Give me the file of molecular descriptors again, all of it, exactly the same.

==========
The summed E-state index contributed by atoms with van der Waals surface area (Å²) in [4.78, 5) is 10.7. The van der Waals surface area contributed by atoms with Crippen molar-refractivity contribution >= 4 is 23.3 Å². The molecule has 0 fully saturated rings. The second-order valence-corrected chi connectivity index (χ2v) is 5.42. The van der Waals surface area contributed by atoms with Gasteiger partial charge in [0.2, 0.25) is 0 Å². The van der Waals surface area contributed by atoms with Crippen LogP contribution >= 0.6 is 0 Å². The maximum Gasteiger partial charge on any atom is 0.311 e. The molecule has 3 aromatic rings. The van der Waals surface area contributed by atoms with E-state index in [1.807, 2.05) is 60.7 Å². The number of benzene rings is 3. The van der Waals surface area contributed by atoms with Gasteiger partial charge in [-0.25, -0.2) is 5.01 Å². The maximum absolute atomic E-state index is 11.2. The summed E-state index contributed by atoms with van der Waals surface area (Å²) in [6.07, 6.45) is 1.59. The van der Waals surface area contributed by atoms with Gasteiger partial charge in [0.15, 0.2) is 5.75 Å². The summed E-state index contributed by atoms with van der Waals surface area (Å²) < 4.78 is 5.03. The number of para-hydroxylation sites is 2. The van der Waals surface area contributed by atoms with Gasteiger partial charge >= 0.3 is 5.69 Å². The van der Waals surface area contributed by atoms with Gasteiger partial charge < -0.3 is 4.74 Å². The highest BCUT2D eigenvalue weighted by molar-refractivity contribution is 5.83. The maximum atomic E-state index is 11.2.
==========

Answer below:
The summed E-state index contributed by atoms with van der Waals surface area (Å²) in [4.78, 5) is 10.7. The van der Waals surface area contributed by atoms with Crippen molar-refractivity contribution >= 4 is 23.3 Å². The molecule has 0 fully saturated rings. The second-order valence-corrected chi connectivity index (χ2v) is 5.42. The van der Waals surface area contributed by atoms with Gasteiger partial charge in [0.2, 0.25) is 0 Å². The van der Waals surface area contributed by atoms with Crippen LogP contribution >= 0.6 is 0 Å². The maximum Gasteiger partial charge on any atom is 0.311 e. The molecule has 3 aromatic rings. The van der Waals surface area contributed by atoms with E-state index in [1.807, 2.05) is 60.7 Å². The number of benzene rings is 3. The van der Waals surface area contributed by atoms with Gasteiger partial charge in [-0.25, -0.2) is 5.01 Å². The maximum absolute atomic E-state index is 11.2. The summed E-state index contributed by atoms with van der Waals surface area (Å²) in [6.07, 6.45) is 1.59. The van der Waals surface area contributed by atoms with Gasteiger partial charge in [0.15, 0.2) is 5.75 Å². The summed E-state index contributed by atoms with van der Waals surface area (Å²) < 4.78 is 5.03. The number of para-hydroxylation sites is 2. The van der Waals surface area contributed by atoms with Gasteiger partial charge >= 0.3 is 5.69 Å². The van der Waals surface area contributed by atoms with Gasteiger partial charge < -0.3 is 4.74 Å². The highest BCUT2D eigenvalue weighted by molar-refractivity contribution is 5.83. The maximum atomic E-state index is 11.2.